Lachlan Morton would round out the podium with Laurens Ten Dam and Ian Boswell making up the top five spots.
Unbound 200 Womens Elite
In the women's Unbound 200, it would be German rider Carolin Schiff who emerged as the champion for 2023, taking the win with a dominant performance. Despite enduring 200+ miles of mud and rain, she would ride solo into Emporia and finished the race in 11 hours and 46 minutes, 15 minutes faster than last year's winner, Sofia Gomez Villafañe, with Sarah Sturm securing third position, and British gravel champion Danni Shrosbree with an impressive fourth place, and Sarah Lange rounding out the top five.
The main pre-race storyline going into the Unbound 200 race was the separate start for the Elite women, rolling out two minutes after the Elite men, and it would leave many of the women's field frustrated as the carnage of the mud and men's race unfolding in front of them influenced the elite women's race. The women would have to contend with the mud being chewed up even more after the Elite men and it made the chances of cohesive groups working together difficult. It would also put an end to pre-race favorite Heather Jackson's chances, as the mud would see her ride 60 miles with just one gear.
Jenna Rinehart was the first to make it out of the mud with Gomez Villafañe and Ruth Winder chasing just two minutes back. Ellen Campbell and Sturm were the next chasers, and the top twenty women trickled past in small groups, each at a few minute intervals. While Rinehart would drop away due to a mechanical failure before the first checkpoint in Eureka, other riders were able to gain time, notably Alexis Skarda.
Looking for back-to-back wins it would be Gomez Villafañe, and then Schiff who would be first to make the moves that would last, but with a lack of riding cooperation, the pair wouldn't stay together for long.
Schiff said, “I caught Sofia, I was really in doubt if I could do it because I was so achy, but I felt good and then I went on. She was just on my wheel and tried to play games with me so I thought, I have to go alone. It makes no sense with her. So I went clear and was alone for a long time.”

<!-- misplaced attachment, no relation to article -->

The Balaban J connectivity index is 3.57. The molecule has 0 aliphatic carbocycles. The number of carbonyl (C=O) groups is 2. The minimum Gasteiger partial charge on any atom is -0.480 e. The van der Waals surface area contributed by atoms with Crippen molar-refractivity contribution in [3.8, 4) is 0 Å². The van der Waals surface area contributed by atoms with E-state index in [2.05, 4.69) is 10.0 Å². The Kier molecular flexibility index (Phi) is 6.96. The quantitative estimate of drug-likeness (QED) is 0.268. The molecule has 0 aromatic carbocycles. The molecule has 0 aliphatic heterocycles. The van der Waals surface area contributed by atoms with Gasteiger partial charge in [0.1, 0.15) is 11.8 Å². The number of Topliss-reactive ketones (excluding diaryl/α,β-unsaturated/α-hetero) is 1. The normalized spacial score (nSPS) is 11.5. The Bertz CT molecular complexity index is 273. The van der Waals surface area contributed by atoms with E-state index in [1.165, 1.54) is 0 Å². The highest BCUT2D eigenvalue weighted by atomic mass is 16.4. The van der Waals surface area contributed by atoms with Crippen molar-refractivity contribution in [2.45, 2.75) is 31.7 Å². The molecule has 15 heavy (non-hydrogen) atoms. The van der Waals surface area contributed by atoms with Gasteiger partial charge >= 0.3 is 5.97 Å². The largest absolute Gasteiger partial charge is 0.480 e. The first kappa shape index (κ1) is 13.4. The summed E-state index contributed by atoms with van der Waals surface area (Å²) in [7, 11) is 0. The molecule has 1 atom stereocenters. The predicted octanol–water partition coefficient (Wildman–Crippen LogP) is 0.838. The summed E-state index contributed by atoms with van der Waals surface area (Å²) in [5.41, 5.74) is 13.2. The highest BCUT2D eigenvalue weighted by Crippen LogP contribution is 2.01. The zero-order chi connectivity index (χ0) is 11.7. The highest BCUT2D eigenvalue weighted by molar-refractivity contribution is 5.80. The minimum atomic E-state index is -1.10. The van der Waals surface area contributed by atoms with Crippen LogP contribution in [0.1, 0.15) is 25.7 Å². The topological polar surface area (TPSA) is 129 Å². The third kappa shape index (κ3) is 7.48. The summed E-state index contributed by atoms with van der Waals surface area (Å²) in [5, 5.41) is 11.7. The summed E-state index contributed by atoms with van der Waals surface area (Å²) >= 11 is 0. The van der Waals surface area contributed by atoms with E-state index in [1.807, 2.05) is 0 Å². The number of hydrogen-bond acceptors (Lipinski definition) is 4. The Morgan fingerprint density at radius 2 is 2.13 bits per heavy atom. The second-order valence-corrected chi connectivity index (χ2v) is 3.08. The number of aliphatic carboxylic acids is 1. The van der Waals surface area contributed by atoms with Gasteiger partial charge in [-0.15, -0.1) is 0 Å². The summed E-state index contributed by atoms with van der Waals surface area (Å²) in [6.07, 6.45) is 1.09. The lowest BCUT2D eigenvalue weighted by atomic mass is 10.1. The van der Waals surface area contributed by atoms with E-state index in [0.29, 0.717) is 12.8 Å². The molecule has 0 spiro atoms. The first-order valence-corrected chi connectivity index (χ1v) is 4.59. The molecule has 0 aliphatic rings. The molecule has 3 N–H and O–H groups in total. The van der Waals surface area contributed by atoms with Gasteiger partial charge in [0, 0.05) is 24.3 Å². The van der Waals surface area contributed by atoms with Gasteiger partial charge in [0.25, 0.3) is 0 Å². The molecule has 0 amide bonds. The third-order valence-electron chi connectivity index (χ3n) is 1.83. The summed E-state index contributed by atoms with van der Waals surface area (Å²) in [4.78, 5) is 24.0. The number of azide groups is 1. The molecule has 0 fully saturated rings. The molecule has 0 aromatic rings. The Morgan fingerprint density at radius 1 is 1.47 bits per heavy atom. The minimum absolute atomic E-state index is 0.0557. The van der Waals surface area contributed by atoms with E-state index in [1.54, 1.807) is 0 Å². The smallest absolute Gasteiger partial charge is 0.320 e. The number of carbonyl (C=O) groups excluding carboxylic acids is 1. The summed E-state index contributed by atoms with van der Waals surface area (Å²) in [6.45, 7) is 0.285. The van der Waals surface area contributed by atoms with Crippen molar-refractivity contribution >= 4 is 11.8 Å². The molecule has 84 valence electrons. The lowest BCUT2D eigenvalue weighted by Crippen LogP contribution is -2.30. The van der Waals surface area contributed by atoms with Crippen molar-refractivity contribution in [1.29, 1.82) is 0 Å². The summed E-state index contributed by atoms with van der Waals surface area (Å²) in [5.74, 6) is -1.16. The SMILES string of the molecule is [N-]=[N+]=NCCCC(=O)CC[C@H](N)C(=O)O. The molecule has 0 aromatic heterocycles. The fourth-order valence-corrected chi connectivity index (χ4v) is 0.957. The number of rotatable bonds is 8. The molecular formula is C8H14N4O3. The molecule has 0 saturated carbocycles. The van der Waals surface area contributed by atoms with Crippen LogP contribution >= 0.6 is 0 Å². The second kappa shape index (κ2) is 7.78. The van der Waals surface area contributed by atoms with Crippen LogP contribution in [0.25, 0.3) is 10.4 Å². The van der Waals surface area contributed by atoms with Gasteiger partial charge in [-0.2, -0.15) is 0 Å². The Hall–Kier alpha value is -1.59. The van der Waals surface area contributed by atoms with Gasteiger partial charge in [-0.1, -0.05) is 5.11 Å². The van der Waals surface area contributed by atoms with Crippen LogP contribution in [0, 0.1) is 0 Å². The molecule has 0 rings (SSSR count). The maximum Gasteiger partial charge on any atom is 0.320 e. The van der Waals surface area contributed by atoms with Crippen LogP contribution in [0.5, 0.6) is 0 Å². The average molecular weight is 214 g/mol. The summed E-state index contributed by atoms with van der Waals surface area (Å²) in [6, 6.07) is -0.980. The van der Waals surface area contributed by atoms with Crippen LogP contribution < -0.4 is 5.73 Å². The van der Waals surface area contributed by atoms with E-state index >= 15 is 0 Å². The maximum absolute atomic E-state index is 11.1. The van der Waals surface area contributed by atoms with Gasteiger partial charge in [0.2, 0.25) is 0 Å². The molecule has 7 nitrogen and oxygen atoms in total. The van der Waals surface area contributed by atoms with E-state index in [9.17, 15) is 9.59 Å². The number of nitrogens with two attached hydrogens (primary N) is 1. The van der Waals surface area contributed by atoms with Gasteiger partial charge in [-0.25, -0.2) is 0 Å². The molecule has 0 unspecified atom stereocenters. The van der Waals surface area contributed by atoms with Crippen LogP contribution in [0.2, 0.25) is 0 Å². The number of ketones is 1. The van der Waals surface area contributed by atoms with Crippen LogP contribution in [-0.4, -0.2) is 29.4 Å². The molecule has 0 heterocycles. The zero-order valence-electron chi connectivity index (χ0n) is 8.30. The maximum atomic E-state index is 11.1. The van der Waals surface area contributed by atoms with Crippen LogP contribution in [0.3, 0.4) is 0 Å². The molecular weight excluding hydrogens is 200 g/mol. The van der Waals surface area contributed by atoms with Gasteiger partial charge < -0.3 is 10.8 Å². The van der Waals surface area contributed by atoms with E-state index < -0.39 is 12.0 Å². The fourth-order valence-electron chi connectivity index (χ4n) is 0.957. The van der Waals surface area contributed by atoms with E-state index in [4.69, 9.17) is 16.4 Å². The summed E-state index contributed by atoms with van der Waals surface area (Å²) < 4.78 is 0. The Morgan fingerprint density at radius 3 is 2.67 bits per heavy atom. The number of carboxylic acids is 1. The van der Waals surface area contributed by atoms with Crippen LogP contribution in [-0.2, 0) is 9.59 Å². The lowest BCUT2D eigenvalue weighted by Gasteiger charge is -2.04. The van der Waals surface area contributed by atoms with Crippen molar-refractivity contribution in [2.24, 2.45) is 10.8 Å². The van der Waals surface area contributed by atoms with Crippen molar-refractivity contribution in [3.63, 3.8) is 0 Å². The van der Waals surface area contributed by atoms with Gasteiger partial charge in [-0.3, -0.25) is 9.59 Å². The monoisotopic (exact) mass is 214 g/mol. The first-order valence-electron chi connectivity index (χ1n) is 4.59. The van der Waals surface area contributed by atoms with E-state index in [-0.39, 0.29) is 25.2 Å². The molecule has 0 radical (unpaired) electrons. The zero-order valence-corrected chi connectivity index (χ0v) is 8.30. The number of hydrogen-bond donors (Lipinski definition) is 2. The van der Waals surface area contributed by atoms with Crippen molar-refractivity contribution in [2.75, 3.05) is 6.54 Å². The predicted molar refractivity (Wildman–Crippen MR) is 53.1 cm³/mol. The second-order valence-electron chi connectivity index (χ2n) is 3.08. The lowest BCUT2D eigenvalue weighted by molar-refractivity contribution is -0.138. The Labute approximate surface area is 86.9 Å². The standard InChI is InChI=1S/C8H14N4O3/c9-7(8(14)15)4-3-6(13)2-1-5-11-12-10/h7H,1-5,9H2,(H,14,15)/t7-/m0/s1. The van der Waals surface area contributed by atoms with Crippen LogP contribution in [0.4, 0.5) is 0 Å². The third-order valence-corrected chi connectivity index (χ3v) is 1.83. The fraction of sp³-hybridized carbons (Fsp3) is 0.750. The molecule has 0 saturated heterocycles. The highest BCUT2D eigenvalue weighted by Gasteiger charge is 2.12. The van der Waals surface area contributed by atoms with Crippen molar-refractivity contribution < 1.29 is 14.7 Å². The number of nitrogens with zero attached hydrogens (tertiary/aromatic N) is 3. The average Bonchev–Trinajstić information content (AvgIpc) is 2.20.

Both after the race and at the media press conference, Gomez Villafañe expressed her frustration with the fact that men continue to play such a large role in the women’s race at the big events.
“In this race, the men, play such a big role, I wish we’d be able to have our own race day. The men decide our race. It’s fair game, there are no rules, so it is what it is. But we’re ready to have our separate race.”
The Texaco Hill ‘Redux’ climb at mile 143 saw Schiff move in front with her solo effort and she would put time into her former riding companion Villafañe. Heading to Judge’s Hill, Schiff continued to focus on her solo effort, passing several elite men and expanding her lead over Villafañe to almost 14 minutes, while Lange would drop further back now at 17 minutes.
Schiff continued to build her lead, but now adding seconds rather than minutes as she crossed the county line between Greenwood and Lyon County, and as the wind picked up, blowing rain clouds across the prairie she would ride into Emporia to take an emphatic victory.
"I just saw the line and thought maybe it’s a dream, I did not always believe that there was such a big gap. To finish is to finish and I just kept pushing because anything can happen. I love gravel racing, I found my spot, I think." said Schiff afterwards.
The 2023 Life Time Grand Prix series now heads to the Crusher in Tushar on July 8th before the Leadville 100 MTB in Leadville, Colorado on August 12th.